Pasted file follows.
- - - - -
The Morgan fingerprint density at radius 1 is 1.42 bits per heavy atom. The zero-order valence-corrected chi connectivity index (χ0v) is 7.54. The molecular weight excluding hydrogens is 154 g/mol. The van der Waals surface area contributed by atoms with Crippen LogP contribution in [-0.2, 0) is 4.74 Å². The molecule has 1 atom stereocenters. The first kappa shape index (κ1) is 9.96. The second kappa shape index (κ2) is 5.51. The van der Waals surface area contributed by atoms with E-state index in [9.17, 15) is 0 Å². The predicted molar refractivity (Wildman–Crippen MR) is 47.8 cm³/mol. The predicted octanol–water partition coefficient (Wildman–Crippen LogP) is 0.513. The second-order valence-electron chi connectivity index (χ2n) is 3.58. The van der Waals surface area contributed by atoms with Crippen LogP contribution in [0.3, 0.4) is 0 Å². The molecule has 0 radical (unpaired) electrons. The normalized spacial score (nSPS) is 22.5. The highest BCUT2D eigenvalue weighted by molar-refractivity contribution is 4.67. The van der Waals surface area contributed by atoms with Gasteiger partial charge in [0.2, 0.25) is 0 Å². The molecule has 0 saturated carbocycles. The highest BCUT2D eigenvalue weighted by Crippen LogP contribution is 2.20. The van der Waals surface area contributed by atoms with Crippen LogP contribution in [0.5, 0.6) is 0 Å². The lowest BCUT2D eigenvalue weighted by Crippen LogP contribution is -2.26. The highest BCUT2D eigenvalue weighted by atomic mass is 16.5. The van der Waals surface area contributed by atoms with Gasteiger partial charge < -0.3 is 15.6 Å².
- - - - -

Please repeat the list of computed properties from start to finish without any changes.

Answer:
The Morgan fingerprint density at radius 1 is 1.42 bits per heavy atom. The zero-order valence-corrected chi connectivity index (χ0v) is 7.54. The molecular weight excluding hydrogens is 154 g/mol. The van der Waals surface area contributed by atoms with Crippen LogP contribution in [-0.2, 0) is 4.74 Å². The molecule has 1 atom stereocenters. The first kappa shape index (κ1) is 9.96. The second kappa shape index (κ2) is 5.51. The van der Waals surface area contributed by atoms with E-state index in [9.17, 15) is 0 Å². The predicted molar refractivity (Wildman–Crippen MR) is 47.8 cm³/mol. The predicted octanol–water partition coefficient (Wildman–Crippen LogP) is 0.513. The second-order valence-electron chi connectivity index (χ2n) is 3.58. The van der Waals surface area contributed by atoms with Crippen LogP contribution in [0.3, 0.4) is 0 Å². The molecule has 0 radical (unpaired) electrons. The normalized spacial score (nSPS) is 22.5. The highest BCUT2D eigenvalue weighted by molar-refractivity contribution is 4.67. The van der Waals surface area contributed by atoms with Gasteiger partial charge in [0.2, 0.25) is 0 Å². The molecule has 0 saturated carbocycles. The highest BCUT2D eigenvalue weighted by Crippen LogP contribution is 2.20. The van der Waals surface area contributed by atoms with Crippen LogP contribution in [0.5, 0.6) is 0 Å². The lowest BCUT2D eigenvalue weighted by Crippen LogP contribution is -2.26. The highest BCUT2D eigenvalue weighted by atomic mass is 16.5. The van der Waals surface area contributed by atoms with Gasteiger partial charge < -0.3 is 15.6 Å².